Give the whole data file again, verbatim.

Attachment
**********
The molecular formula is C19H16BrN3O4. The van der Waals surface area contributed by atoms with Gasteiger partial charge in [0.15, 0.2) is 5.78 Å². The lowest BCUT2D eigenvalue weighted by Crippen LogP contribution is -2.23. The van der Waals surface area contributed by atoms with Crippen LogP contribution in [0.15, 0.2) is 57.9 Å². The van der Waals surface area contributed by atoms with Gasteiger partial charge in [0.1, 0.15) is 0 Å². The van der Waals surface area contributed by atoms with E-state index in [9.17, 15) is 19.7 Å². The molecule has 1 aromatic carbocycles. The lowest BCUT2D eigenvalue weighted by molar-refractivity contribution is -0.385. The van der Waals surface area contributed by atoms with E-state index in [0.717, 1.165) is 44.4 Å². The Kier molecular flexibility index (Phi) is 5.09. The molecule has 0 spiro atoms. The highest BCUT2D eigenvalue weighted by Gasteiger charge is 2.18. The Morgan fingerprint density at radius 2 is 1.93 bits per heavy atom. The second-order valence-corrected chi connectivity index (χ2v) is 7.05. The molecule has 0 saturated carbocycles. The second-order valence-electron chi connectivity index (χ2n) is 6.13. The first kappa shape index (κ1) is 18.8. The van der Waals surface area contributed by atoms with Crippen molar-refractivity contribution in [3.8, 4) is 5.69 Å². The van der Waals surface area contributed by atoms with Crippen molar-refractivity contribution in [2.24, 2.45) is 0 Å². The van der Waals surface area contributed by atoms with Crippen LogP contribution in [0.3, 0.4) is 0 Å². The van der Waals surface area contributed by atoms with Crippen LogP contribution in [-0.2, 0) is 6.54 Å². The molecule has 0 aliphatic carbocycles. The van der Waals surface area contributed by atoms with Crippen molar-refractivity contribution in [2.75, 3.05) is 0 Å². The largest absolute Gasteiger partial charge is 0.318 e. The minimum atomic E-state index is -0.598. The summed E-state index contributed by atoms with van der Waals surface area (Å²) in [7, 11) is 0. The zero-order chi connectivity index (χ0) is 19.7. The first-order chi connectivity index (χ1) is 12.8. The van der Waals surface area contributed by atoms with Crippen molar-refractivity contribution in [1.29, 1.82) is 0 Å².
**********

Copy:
The molecular formula is C19H16BrN3O4. The van der Waals surface area contributed by atoms with Gasteiger partial charge in [0.15, 0.2) is 5.78 Å². The lowest BCUT2D eigenvalue weighted by Crippen LogP contribution is -2.23. The van der Waals surface area contributed by atoms with Crippen LogP contribution in [0.15, 0.2) is 57.9 Å². The van der Waals surface area contributed by atoms with Gasteiger partial charge in [0.1, 0.15) is 0 Å². The van der Waals surface area contributed by atoms with E-state index in [9.17, 15) is 19.7 Å². The molecule has 1 aromatic carbocycles. The lowest BCUT2D eigenvalue weighted by molar-refractivity contribution is -0.385. The van der Waals surface area contributed by atoms with E-state index in [0.717, 1.165) is 44.4 Å². The Kier molecular flexibility index (Phi) is 5.09. The molecule has 0 spiro atoms. The highest BCUT2D eigenvalue weighted by Gasteiger charge is 2.18. The Morgan fingerprint density at radius 2 is 1.93 bits per heavy atom. The second-order valence-corrected chi connectivity index (χ2v) is 7.05. The molecule has 0 saturated carbocycles. The second-order valence-electron chi connectivity index (χ2n) is 6.13. The first kappa shape index (κ1) is 18.8. The van der Waals surface area contributed by atoms with Crippen molar-refractivity contribution in [3.8, 4) is 5.69 Å². The van der Waals surface area contributed by atoms with Crippen molar-refractivity contribution in [2.24, 2.45) is 0 Å². The van der Waals surface area contributed by atoms with Crippen LogP contribution in [0.3, 0.4) is 0 Å². The van der Waals surface area contributed by atoms with Crippen LogP contribution in [-0.2, 0) is 6.54 Å². The molecule has 0 aliphatic carbocycles. The van der Waals surface area contributed by atoms with Crippen molar-refractivity contribution in [2.75, 3.05) is 0 Å². The largest absolute Gasteiger partial charge is 0.318 e. The minimum atomic E-state index is -0.598. The summed E-state index contributed by atoms with van der Waals surface area (Å²) in [7, 11) is 0. The zero-order chi connectivity index (χ0) is 19.7. The first-order chi connectivity index (χ1) is 12.8. The van der Waals surface area contributed by atoms with Crippen molar-refractivity contribution in [1.29, 1.82) is 0 Å².